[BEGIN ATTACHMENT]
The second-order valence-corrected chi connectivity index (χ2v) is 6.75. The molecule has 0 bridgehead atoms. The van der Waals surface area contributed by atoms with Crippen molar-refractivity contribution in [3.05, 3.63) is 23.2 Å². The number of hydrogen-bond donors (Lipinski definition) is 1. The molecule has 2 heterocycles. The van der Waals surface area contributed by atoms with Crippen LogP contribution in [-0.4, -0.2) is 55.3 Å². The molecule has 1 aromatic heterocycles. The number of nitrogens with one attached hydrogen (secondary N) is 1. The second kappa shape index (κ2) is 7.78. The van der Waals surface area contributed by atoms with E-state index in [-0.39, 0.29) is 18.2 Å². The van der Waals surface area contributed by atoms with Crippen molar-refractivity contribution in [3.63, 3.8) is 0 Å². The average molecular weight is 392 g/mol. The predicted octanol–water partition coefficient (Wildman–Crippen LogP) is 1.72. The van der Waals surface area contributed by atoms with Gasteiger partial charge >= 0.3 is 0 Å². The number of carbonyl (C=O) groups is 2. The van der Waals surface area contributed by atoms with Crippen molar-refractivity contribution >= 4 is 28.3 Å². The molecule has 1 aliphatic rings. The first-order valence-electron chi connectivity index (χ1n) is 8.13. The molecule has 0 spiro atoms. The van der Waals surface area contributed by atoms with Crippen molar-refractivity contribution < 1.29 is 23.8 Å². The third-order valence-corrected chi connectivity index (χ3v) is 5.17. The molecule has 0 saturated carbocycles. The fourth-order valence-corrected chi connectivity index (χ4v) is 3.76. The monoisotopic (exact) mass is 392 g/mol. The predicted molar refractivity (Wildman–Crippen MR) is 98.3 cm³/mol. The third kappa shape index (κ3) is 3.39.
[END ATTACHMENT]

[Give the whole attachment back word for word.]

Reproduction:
The second-order valence-corrected chi connectivity index (χ2v) is 6.75. The molecule has 0 bridgehead atoms. The van der Waals surface area contributed by atoms with Crippen molar-refractivity contribution in [3.05, 3.63) is 23.2 Å². The number of hydrogen-bond donors (Lipinski definition) is 1. The molecule has 2 heterocycles. The van der Waals surface area contributed by atoms with Crippen LogP contribution in [-0.4, -0.2) is 55.3 Å². The molecule has 1 aromatic heterocycles. The number of nitrogens with one attached hydrogen (secondary N) is 1. The second kappa shape index (κ2) is 7.78. The van der Waals surface area contributed by atoms with E-state index in [-0.39, 0.29) is 18.2 Å². The van der Waals surface area contributed by atoms with Crippen molar-refractivity contribution in [3.63, 3.8) is 0 Å². The average molecular weight is 392 g/mol. The predicted octanol–water partition coefficient (Wildman–Crippen LogP) is 1.72. The van der Waals surface area contributed by atoms with Gasteiger partial charge >= 0.3 is 0 Å². The number of carbonyl (C=O) groups is 2. The van der Waals surface area contributed by atoms with Crippen molar-refractivity contribution >= 4 is 28.3 Å². The molecule has 1 aliphatic rings. The first-order valence-electron chi connectivity index (χ1n) is 8.13. The molecule has 0 spiro atoms. The van der Waals surface area contributed by atoms with Crippen molar-refractivity contribution < 1.29 is 23.8 Å². The third-order valence-corrected chi connectivity index (χ3v) is 5.17. The molecule has 0 saturated carbocycles. The fourth-order valence-corrected chi connectivity index (χ4v) is 3.76. The monoisotopic (exact) mass is 392 g/mol. The predicted molar refractivity (Wildman–Crippen MR) is 98.3 cm³/mol. The third kappa shape index (κ3) is 3.39.